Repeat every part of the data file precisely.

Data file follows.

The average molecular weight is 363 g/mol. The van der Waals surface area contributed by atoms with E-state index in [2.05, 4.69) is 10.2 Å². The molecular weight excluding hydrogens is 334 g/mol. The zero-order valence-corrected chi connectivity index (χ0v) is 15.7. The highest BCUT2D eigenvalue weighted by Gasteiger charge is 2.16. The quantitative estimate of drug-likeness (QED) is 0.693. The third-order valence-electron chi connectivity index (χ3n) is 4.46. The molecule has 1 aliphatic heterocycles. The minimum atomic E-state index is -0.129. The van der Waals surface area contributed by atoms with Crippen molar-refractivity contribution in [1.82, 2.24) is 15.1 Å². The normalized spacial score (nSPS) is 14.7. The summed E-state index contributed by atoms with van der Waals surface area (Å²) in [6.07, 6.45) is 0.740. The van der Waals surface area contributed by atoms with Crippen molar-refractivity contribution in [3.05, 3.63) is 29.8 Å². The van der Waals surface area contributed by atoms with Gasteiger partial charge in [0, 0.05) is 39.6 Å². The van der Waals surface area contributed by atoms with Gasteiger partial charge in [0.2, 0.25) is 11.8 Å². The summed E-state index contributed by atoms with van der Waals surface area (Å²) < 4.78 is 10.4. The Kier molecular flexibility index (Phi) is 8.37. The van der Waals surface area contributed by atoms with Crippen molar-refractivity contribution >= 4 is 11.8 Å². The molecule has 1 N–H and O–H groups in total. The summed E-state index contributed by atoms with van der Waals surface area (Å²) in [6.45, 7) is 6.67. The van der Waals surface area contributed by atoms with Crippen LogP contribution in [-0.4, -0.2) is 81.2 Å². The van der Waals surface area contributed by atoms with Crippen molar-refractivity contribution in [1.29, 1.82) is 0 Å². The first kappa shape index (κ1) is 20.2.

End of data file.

The average molecular weight is 363 g/mol. The van der Waals surface area contributed by atoms with E-state index in [2.05, 4.69) is 10.2 Å². The molecular weight excluding hydrogens is 334 g/mol. The zero-order valence-corrected chi connectivity index (χ0v) is 15.7. The highest BCUT2D eigenvalue weighted by Gasteiger charge is 2.16. The quantitative estimate of drug-likeness (QED) is 0.693. The third-order valence-electron chi connectivity index (χ3n) is 4.46. The molecule has 1 aliphatic heterocycles. The minimum atomic E-state index is -0.129. The van der Waals surface area contributed by atoms with Crippen molar-refractivity contribution in [1.82, 2.24) is 15.1 Å². The normalized spacial score (nSPS) is 14.7. The summed E-state index contributed by atoms with van der Waals surface area (Å²) in [6.07, 6.45) is 0.740. The van der Waals surface area contributed by atoms with Crippen molar-refractivity contribution in [3.05, 3.63) is 29.8 Å². The van der Waals surface area contributed by atoms with Gasteiger partial charge in [0, 0.05) is 39.6 Å². The van der Waals surface area contributed by atoms with Gasteiger partial charge in [0.2, 0.25) is 11.8 Å². The summed E-state index contributed by atoms with van der Waals surface area (Å²) < 4.78 is 10.4. The Kier molecular flexibility index (Phi) is 8.37. The van der Waals surface area contributed by atoms with Crippen molar-refractivity contribution >= 4 is 11.8 Å². The molecule has 1 N–H and O–H groups in total. The summed E-state index contributed by atoms with van der Waals surface area (Å²) in [6.45, 7) is 6.67. The van der Waals surface area contributed by atoms with Crippen LogP contribution in [-0.4, -0.2) is 81.2 Å². The van der Waals surface area contributed by atoms with Crippen molar-refractivity contribution in [1.29, 1.82) is 0 Å². The first kappa shape index (κ1) is 20.2.